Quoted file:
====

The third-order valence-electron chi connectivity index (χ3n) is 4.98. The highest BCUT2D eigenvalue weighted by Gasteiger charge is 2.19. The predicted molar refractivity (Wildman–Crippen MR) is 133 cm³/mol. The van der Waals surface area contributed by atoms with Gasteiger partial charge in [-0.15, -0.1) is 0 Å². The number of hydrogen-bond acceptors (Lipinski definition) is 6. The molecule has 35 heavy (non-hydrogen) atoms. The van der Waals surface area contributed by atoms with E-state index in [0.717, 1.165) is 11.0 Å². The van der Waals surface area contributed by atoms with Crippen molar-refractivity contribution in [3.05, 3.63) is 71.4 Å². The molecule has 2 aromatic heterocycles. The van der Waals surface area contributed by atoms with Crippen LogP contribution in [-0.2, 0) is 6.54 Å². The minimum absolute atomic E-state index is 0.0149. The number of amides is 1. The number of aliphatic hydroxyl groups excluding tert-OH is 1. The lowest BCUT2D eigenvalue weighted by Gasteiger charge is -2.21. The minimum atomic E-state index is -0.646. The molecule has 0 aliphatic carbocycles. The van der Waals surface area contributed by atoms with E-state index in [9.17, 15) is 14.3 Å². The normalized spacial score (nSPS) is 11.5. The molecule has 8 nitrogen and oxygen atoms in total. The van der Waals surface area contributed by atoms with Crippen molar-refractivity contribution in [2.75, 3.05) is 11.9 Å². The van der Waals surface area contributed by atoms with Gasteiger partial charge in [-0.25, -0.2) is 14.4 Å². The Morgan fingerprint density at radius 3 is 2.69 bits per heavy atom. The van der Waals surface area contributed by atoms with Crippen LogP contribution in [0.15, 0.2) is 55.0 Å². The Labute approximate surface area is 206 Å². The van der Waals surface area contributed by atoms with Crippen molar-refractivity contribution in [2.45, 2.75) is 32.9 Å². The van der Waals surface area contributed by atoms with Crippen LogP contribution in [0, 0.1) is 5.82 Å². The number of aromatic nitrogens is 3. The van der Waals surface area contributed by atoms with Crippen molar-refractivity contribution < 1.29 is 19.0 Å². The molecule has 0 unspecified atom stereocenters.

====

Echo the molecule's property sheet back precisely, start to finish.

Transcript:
The third-order valence-electron chi connectivity index (χ3n) is 4.98. The highest BCUT2D eigenvalue weighted by Gasteiger charge is 2.19. The predicted molar refractivity (Wildman–Crippen MR) is 133 cm³/mol. The van der Waals surface area contributed by atoms with Gasteiger partial charge in [-0.15, -0.1) is 0 Å². The number of hydrogen-bond acceptors (Lipinski definition) is 6. The molecule has 35 heavy (non-hydrogen) atoms. The van der Waals surface area contributed by atoms with E-state index in [0.717, 1.165) is 11.0 Å². The van der Waals surface area contributed by atoms with Crippen molar-refractivity contribution in [3.05, 3.63) is 71.4 Å². The molecule has 2 aromatic heterocycles. The van der Waals surface area contributed by atoms with Crippen LogP contribution in [-0.2, 0) is 6.54 Å². The minimum absolute atomic E-state index is 0.0149. The number of amides is 1. The number of aliphatic hydroxyl groups excluding tert-OH is 1. The lowest BCUT2D eigenvalue weighted by Gasteiger charge is -2.21. The minimum atomic E-state index is -0.646. The molecule has 0 aliphatic carbocycles. The van der Waals surface area contributed by atoms with E-state index in [9.17, 15) is 14.3 Å². The normalized spacial score (nSPS) is 11.5. The molecule has 8 nitrogen and oxygen atoms in total. The van der Waals surface area contributed by atoms with Crippen molar-refractivity contribution in [2.75, 3.05) is 11.9 Å². The van der Waals surface area contributed by atoms with Gasteiger partial charge in [-0.25, -0.2) is 14.4 Å². The Morgan fingerprint density at radius 3 is 2.69 bits per heavy atom. The van der Waals surface area contributed by atoms with Crippen LogP contribution in [0.15, 0.2) is 55.0 Å². The Labute approximate surface area is 206 Å². The van der Waals surface area contributed by atoms with Crippen molar-refractivity contribution in [2.45, 2.75) is 32.9 Å². The van der Waals surface area contributed by atoms with Crippen LogP contribution in [0, 0.1) is 5.82 Å². The number of aromatic nitrogens is 3. The van der Waals surface area contributed by atoms with Crippen molar-refractivity contribution < 1.29 is 19.0 Å². The molecule has 0 unspecified atom stereocenters.